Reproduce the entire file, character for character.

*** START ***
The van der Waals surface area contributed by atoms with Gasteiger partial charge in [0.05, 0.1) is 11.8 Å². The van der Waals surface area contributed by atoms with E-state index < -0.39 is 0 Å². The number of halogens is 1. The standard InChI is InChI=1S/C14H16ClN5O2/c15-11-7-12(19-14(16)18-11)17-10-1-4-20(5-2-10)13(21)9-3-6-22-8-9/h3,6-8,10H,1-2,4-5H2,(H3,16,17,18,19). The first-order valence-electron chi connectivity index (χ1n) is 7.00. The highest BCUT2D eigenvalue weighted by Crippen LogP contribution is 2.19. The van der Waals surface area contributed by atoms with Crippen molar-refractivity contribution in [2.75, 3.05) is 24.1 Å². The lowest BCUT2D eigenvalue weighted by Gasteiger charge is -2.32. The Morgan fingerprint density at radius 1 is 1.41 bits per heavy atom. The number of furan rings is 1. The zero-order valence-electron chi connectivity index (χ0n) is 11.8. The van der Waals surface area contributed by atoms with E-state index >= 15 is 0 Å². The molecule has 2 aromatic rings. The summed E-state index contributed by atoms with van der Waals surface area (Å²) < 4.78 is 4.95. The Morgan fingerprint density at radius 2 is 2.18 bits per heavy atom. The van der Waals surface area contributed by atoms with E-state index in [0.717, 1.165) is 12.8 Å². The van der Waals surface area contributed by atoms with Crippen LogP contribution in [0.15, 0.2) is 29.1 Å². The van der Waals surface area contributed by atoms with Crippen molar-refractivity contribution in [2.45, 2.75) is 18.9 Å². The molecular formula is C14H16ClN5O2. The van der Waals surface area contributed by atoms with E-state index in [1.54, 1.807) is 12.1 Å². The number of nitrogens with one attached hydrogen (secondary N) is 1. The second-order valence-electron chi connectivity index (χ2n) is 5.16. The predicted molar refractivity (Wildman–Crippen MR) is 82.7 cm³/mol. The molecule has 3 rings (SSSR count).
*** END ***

The van der Waals surface area contributed by atoms with Gasteiger partial charge in [0.05, 0.1) is 11.8 Å². The van der Waals surface area contributed by atoms with E-state index < -0.39 is 0 Å². The number of halogens is 1. The standard InChI is InChI=1S/C14H16ClN5O2/c15-11-7-12(19-14(16)18-11)17-10-1-4-20(5-2-10)13(21)9-3-6-22-8-9/h3,6-8,10H,1-2,4-5H2,(H3,16,17,18,19). The first-order valence-electron chi connectivity index (χ1n) is 7.00. The highest BCUT2D eigenvalue weighted by Crippen LogP contribution is 2.19. The van der Waals surface area contributed by atoms with Crippen molar-refractivity contribution in [2.75, 3.05) is 24.1 Å². The lowest BCUT2D eigenvalue weighted by Gasteiger charge is -2.32. The Morgan fingerprint density at radius 1 is 1.41 bits per heavy atom. The number of furan rings is 1. The zero-order valence-electron chi connectivity index (χ0n) is 11.8. The van der Waals surface area contributed by atoms with E-state index >= 15 is 0 Å². The molecule has 2 aromatic rings. The summed E-state index contributed by atoms with van der Waals surface area (Å²) < 4.78 is 4.95. The Morgan fingerprint density at radius 2 is 2.18 bits per heavy atom. The van der Waals surface area contributed by atoms with E-state index in [0.717, 1.165) is 12.8 Å². The van der Waals surface area contributed by atoms with Crippen LogP contribution in [0.15, 0.2) is 29.1 Å². The van der Waals surface area contributed by atoms with Crippen molar-refractivity contribution in [2.45, 2.75) is 18.9 Å². The molecular formula is C14H16ClN5O2. The van der Waals surface area contributed by atoms with E-state index in [1.54, 1.807) is 12.1 Å². The number of nitrogens with one attached hydrogen (secondary N) is 1. The second-order valence-electron chi connectivity index (χ2n) is 5.16. The predicted molar refractivity (Wildman–Crippen MR) is 82.7 cm³/mol. The molecule has 3 rings (SSSR count).